Kris Kobach: ‘This one just wasn’t God’s will’
Republican Kris Kobach’s failed campaign for governor ended 2018 in the red, finance records show, but the campaign manager says the books are now balanced.
The negative report comes as Kobach’s future remains uncertain. His term as Kansas secretary of state ends Monday and he has said he is considering running for U.S. Senate.
Kobach’s finance report, filed Thursday, shows the campaign had negative cash-on-hand of $29,340.03 on December 31. The campaign spent $304,852 from September 26 through the end of the year, but only had $275,512 cash available.
Kobach raised $214,751 during the same period.
“It does balance and our next report will show that it does balance,” said Rep. J.R. Claeys, a Salina Republican who was Kobach’s campaign manager.
Claeys said the campaign received invoices in December that were included in the report, but that they were paid in January. The campaign was also waiting for refunds from TV stations for unaired commercials.
“All of our bills are paid and I mean that as of today. Today, all of our bills are paid,” Claeys said.
The campaign received more than $28,000 in refunds, Claeys said, adding that the campaign knew those refunds were coming.
Claeys said the campaign was never in the red, noting that “Wink Hartman was on this race.” Hartman, a wealthy Wichita businessman, was Kobach’s running mate and loaned millions of his own money to the race.
Hartman spent about $2.5 million on the race, and on Thursday told The Eagle he has no regrets.
“I consider every dollar I spent to be a great investment,” Hartman said.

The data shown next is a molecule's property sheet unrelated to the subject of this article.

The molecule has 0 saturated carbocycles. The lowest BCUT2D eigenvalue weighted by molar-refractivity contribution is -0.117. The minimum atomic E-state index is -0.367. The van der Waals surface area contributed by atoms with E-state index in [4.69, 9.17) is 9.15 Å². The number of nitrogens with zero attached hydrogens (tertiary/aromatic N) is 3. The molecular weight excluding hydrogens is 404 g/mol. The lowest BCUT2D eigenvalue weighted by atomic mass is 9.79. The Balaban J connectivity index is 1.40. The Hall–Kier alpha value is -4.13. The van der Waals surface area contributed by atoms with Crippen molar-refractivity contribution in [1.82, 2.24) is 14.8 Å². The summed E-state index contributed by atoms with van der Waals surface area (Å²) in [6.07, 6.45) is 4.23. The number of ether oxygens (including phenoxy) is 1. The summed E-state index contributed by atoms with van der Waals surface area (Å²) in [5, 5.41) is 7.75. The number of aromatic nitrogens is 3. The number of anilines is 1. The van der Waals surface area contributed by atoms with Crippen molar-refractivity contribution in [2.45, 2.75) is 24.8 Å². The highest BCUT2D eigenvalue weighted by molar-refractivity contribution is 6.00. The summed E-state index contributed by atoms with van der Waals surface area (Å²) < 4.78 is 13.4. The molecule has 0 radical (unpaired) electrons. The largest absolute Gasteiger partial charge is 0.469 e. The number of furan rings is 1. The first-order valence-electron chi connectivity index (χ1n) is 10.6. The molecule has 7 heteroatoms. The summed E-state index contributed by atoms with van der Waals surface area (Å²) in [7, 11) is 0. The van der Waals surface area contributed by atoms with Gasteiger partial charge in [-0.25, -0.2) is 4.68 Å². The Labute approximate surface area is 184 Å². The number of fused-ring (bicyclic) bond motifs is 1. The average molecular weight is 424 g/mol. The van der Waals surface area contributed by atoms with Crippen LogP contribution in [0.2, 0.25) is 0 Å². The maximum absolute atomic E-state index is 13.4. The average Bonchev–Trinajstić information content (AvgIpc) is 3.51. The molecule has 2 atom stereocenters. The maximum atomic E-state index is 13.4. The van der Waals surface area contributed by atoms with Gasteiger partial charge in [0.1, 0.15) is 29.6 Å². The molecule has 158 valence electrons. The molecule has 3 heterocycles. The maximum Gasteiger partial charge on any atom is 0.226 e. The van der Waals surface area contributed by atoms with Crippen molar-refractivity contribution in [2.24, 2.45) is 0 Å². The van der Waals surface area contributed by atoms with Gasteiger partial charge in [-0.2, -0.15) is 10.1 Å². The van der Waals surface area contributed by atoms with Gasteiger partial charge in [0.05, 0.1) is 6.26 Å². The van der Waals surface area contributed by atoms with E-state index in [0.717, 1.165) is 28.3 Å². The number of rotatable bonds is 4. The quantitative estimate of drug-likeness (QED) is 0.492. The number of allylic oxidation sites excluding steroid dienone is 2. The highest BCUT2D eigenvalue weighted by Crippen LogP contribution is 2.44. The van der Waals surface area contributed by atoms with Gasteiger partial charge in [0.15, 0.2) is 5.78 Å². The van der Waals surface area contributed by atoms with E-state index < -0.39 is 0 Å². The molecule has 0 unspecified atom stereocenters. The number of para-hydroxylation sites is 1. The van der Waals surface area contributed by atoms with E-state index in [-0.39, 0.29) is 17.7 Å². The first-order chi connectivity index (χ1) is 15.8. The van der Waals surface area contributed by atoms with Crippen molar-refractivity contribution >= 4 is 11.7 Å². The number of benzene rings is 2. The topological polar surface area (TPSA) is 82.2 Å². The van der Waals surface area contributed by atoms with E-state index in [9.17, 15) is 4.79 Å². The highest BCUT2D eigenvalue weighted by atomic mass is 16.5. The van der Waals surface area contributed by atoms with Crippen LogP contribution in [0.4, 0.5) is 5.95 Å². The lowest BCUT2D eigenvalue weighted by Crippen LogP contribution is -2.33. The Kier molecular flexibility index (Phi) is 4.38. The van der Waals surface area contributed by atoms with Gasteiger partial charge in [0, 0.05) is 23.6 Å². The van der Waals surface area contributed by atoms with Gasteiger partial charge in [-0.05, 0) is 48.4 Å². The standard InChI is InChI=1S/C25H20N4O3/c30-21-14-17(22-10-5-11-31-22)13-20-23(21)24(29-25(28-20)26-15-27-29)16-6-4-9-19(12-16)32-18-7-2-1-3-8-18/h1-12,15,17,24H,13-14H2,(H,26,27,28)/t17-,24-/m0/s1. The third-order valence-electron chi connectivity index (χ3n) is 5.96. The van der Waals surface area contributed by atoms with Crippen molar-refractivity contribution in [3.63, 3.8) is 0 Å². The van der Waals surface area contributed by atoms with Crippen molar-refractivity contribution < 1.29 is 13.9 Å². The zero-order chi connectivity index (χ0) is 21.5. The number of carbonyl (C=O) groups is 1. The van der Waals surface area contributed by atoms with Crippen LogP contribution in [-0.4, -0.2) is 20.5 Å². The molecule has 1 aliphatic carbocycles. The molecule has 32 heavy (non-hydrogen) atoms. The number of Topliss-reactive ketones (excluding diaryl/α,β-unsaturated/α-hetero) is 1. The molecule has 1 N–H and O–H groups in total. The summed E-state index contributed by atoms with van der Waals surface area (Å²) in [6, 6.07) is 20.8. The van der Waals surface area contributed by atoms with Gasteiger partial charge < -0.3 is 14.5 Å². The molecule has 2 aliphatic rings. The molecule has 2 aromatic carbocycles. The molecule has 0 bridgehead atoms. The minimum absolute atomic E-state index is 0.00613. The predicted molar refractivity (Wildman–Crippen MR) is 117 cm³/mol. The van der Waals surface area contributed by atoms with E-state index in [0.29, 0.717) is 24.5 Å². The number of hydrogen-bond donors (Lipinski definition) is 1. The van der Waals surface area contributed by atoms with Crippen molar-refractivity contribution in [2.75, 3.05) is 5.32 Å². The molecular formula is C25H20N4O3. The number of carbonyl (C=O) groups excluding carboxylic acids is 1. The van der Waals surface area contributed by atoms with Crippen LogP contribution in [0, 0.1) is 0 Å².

Claeys said the campaign submitted a letter from Hartman forgiving his loans to the campaign.
The finance report shows that in the end, the Kobach campaign will have more or less spent all the resources it took in for a race that he lost to Democrat Laura Kelly. Kobach received 42.98 percent of the vote to Kelly’s 48.01 percent.
“I think we left everything on the field when it came to resources,” Claeys said.
By contrast, Kelly’s finance report shows her campaign has $59,363 cash on hand. From September 26 through the end of the year, Kelly raised $429,874 and spent $900,814. She had a total of $960,178 in cash available during the period.
Kobach ran as a hardline conservative, advocating income tax cuts and promising to fight illegal immigration. Kelly worked to paint Kobach as extreme and an extension of Sam Brownback, the unpopular former governor.
In the aftermath of the election, Kobach has made fewer public comments and appearances amid speculation about his future. Kobach may receive a job in President Donald Trump’s administration (he has informally advised Trump) or he may run for U.S. Senate.
Claeys said it is “very much a possibility” that Kobach will be brought into the Trump administration.
On Friday, Kobach announced he had joined the board of directors of a new group dedicated to raising funds to pay for a wall along the southern border. Kobach is on the board of We Build The Wall, Inc., along with others, such as David Clarke, the former sheriff of Milwaukee County, Wisconsin, who is outspoken on conservative causes.
A BuzzFeed News investigation earlier this week of Brian Kolfage, the Iraq War veteran leading the fundraising effort, found he had been banned from Facebook after pushing misleading information online.
Contributing: The Eagle’s Carrie Rengers